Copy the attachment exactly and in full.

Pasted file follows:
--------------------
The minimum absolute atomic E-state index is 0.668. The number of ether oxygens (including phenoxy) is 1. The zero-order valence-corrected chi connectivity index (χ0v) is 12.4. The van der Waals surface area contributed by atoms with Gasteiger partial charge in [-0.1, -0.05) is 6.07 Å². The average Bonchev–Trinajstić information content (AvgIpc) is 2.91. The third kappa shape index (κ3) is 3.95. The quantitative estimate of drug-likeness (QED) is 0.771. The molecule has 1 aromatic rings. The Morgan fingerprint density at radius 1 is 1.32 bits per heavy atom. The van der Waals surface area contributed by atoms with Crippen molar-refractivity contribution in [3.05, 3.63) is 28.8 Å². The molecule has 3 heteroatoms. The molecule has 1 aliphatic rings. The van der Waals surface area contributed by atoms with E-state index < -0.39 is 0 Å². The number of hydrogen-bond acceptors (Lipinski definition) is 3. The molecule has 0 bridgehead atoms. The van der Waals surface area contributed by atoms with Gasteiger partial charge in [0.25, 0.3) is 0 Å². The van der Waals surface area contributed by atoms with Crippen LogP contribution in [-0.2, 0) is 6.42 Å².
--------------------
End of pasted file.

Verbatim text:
The minimum absolute atomic E-state index is 0.668. The number of ether oxygens (including phenoxy) is 1. The zero-order valence-corrected chi connectivity index (χ0v) is 12.4. The van der Waals surface area contributed by atoms with Gasteiger partial charge in [-0.1, -0.05) is 6.07 Å². The average Bonchev–Trinajstić information content (AvgIpc) is 2.91. The third kappa shape index (κ3) is 3.95. The quantitative estimate of drug-likeness (QED) is 0.771. The molecule has 1 aromatic rings. The Morgan fingerprint density at radius 1 is 1.32 bits per heavy atom. The van der Waals surface area contributed by atoms with Crippen molar-refractivity contribution in [3.05, 3.63) is 28.8 Å². The molecule has 3 heteroatoms. The molecule has 1 aliphatic rings. The van der Waals surface area contributed by atoms with E-state index < -0.39 is 0 Å². The number of hydrogen-bond acceptors (Lipinski definition) is 3. The molecule has 0 bridgehead atoms. The van der Waals surface area contributed by atoms with Gasteiger partial charge in [0.25, 0.3) is 0 Å². The van der Waals surface area contributed by atoms with Crippen LogP contribution in [-0.2, 0) is 6.42 Å².